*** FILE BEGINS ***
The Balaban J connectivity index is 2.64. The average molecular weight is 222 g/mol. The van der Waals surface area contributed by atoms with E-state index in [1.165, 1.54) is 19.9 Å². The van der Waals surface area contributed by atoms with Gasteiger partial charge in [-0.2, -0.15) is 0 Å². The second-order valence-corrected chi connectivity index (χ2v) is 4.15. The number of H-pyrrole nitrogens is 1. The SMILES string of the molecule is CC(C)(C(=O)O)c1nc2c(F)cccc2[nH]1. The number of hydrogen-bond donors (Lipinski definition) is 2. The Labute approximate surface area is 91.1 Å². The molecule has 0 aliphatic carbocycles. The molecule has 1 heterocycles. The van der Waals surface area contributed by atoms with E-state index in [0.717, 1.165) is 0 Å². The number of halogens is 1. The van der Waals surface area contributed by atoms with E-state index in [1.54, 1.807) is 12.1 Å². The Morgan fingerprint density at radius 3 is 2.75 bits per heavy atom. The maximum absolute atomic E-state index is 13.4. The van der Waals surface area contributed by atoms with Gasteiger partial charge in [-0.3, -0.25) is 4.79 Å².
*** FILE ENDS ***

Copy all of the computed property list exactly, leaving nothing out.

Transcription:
The Balaban J connectivity index is 2.64. The average molecular weight is 222 g/mol. The van der Waals surface area contributed by atoms with E-state index in [1.165, 1.54) is 19.9 Å². The van der Waals surface area contributed by atoms with Gasteiger partial charge in [-0.2, -0.15) is 0 Å². The second-order valence-corrected chi connectivity index (χ2v) is 4.15. The number of H-pyrrole nitrogens is 1. The SMILES string of the molecule is CC(C)(C(=O)O)c1nc2c(F)cccc2[nH]1. The number of hydrogen-bond donors (Lipinski definition) is 2. The Labute approximate surface area is 91.1 Å². The molecule has 0 aliphatic carbocycles. The molecule has 1 heterocycles. The van der Waals surface area contributed by atoms with E-state index in [0.717, 1.165) is 0 Å². The number of halogens is 1. The van der Waals surface area contributed by atoms with E-state index in [1.54, 1.807) is 12.1 Å². The Morgan fingerprint density at radius 3 is 2.75 bits per heavy atom. The maximum absolute atomic E-state index is 13.4. The van der Waals surface area contributed by atoms with Gasteiger partial charge in [-0.3, -0.25) is 4.79 Å².